Information About the Origination of This Book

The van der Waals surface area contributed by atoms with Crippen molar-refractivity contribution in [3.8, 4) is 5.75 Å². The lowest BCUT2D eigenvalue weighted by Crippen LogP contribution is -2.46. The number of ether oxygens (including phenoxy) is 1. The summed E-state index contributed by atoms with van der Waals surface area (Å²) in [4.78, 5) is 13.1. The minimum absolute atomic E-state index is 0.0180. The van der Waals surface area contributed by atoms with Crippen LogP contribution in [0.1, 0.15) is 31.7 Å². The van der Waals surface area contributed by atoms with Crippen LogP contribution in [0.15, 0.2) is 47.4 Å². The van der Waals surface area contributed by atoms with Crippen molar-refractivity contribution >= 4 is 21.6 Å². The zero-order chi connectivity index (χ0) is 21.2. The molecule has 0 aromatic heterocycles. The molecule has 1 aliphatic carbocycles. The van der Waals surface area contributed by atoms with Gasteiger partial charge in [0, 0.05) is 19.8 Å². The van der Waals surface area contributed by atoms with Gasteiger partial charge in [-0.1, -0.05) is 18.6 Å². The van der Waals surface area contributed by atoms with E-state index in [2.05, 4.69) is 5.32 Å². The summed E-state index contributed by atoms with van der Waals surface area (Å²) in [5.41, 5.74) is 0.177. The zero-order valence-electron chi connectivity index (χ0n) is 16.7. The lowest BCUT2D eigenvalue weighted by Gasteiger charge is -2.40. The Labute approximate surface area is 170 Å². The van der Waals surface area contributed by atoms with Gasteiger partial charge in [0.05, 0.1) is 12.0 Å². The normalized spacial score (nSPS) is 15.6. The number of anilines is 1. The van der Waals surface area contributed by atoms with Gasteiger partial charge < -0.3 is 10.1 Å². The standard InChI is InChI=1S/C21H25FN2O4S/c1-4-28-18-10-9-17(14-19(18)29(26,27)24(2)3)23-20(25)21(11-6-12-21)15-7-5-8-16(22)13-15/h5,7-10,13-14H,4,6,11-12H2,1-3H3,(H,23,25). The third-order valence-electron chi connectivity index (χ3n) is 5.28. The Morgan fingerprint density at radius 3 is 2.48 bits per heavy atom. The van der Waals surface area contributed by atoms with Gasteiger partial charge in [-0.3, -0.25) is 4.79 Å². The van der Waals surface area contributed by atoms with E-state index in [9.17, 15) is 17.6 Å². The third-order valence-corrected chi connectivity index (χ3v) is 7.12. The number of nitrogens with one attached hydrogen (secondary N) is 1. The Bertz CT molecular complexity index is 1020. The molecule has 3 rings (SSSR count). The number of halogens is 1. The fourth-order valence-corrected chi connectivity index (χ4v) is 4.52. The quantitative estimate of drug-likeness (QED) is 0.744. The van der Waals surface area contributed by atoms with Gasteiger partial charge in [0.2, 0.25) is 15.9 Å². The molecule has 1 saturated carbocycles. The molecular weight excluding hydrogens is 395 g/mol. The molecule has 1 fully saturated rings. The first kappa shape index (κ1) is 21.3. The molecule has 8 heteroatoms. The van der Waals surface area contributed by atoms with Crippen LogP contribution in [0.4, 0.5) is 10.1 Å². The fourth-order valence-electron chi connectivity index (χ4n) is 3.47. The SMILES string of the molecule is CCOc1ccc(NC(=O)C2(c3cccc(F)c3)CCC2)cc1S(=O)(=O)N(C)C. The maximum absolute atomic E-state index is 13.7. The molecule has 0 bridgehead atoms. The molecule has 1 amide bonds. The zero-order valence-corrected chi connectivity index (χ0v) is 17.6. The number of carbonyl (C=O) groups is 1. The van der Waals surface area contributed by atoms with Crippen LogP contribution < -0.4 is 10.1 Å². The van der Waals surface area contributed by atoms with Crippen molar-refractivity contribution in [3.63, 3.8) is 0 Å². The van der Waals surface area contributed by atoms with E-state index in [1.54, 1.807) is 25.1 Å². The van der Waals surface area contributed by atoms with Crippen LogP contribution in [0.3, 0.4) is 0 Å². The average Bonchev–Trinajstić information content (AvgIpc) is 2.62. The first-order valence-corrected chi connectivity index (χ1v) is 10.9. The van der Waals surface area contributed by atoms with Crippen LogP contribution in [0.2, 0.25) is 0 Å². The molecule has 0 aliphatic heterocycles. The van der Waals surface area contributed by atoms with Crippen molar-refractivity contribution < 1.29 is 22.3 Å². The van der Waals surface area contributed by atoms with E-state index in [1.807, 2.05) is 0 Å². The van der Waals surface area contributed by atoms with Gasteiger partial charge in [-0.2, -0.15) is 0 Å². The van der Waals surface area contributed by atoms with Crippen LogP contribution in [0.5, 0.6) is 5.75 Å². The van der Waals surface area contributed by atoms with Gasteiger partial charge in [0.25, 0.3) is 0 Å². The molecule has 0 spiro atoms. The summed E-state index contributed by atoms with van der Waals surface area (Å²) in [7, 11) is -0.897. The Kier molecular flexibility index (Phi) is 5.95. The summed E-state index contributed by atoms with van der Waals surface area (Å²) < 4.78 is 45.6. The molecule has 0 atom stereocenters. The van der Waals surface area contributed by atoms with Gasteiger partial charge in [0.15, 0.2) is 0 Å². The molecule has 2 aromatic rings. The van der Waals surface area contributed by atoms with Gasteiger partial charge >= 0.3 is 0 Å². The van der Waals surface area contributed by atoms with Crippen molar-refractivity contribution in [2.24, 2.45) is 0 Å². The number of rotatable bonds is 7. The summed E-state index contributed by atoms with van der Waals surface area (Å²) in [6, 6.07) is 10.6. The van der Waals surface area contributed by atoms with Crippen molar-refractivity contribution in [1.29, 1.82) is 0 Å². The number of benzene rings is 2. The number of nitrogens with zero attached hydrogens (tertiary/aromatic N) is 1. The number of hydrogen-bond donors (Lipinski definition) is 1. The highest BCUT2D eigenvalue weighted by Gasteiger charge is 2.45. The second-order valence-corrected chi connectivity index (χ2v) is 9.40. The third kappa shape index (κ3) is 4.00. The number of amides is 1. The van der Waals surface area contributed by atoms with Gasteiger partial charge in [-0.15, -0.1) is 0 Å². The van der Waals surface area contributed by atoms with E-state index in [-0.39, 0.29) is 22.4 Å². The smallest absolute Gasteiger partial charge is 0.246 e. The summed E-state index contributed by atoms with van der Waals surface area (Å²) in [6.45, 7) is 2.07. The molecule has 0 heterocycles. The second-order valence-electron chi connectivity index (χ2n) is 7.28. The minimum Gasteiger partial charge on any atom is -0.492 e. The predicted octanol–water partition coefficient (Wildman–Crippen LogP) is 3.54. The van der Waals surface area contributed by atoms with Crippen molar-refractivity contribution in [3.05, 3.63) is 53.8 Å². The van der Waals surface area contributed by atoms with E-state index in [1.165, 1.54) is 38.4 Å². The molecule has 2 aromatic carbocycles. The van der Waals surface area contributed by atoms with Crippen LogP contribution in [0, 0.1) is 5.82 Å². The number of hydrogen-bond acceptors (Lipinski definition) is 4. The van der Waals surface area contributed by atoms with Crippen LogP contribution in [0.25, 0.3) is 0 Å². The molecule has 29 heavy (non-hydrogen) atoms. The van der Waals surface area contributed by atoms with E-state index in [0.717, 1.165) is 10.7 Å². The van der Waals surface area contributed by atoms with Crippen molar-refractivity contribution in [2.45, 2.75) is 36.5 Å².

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As alcohol and tobacco consumption often occur concomitantly, scientific and therapeutic interest in both the substances has significantly increased over the past years. The concomitant use has clearly more damaging effects than alcohol or tobacco use by itself. In practice, patients have often mentioned that they were able to quit the consumption of one substance without difficulty, but at the same time increased the consumption of the other (e.g. if the patients managed to quit smoking, their alcohol consumption significantly increased). Our knowledge about dependencies is permanently expanding and basic research keeps improving explanations of the functioning of specific brain circuits. Therefore, it is very important for us to deliver findings that clinical practitioners can apply in therapy or during consultations with tobacco and alcohol dependents. A differentiation between phenomena like the reward system, dependence memory, withdrawal symptoms or the craving for tobacco and alcohol is needed in order to carry out objective therapy and consultation. Very old concepts can still be found in the literature today (Bleuler 1983; Forel 1921; Haller 2017; Consensus Statement 2007), which are formulated into general rules for the therapy of dependents. Yet, often, these authors use values which are unacceptable today. Relapse is always viewed as something negative and the negative stigma of the “dependence” diagnosis still remains a problem. This book will try to deliver objective information which shows that dependence has nothing to do with faults or personal weakness. Practitioners have divorced themselves from these general therapy guidelines and now use “individual therapy for every patient”. These therapies are “therapy according to dimensions”, “resource-oriented therapy” or therapy which accepts unchangeable variables and seeks to influence changeable variables. Although we principally agree with these modern approaches, this book will nevertheless outline factors with global validity, which has been shown to be effective in the therapy of dependent patients. Scientific findings about subgroups according to Lesch’s typology form the basis of therapy, but often need to be modified according to the individual. The desire for change should be strengthened and the improvement of the competence to change should be increased, and this procedure should be the start of every therapeutic process. Especially to motivation processes according to subgroups and to anti-craving medications according to subgroups, a lot of new data have been published, and therefore, it was necessary to publish the second edition of the book. Henriette Walter and I asked other experts for help, who are mainly from the psychological and neurophysiological point of view, and worked on the different motivation processes. Classifications according to subgroups that suggest that dependencies are exclusively caused by the effects of a substance can often be found in the literature. In this book, we will outline different interactions between personality, environment and the effects of the substance.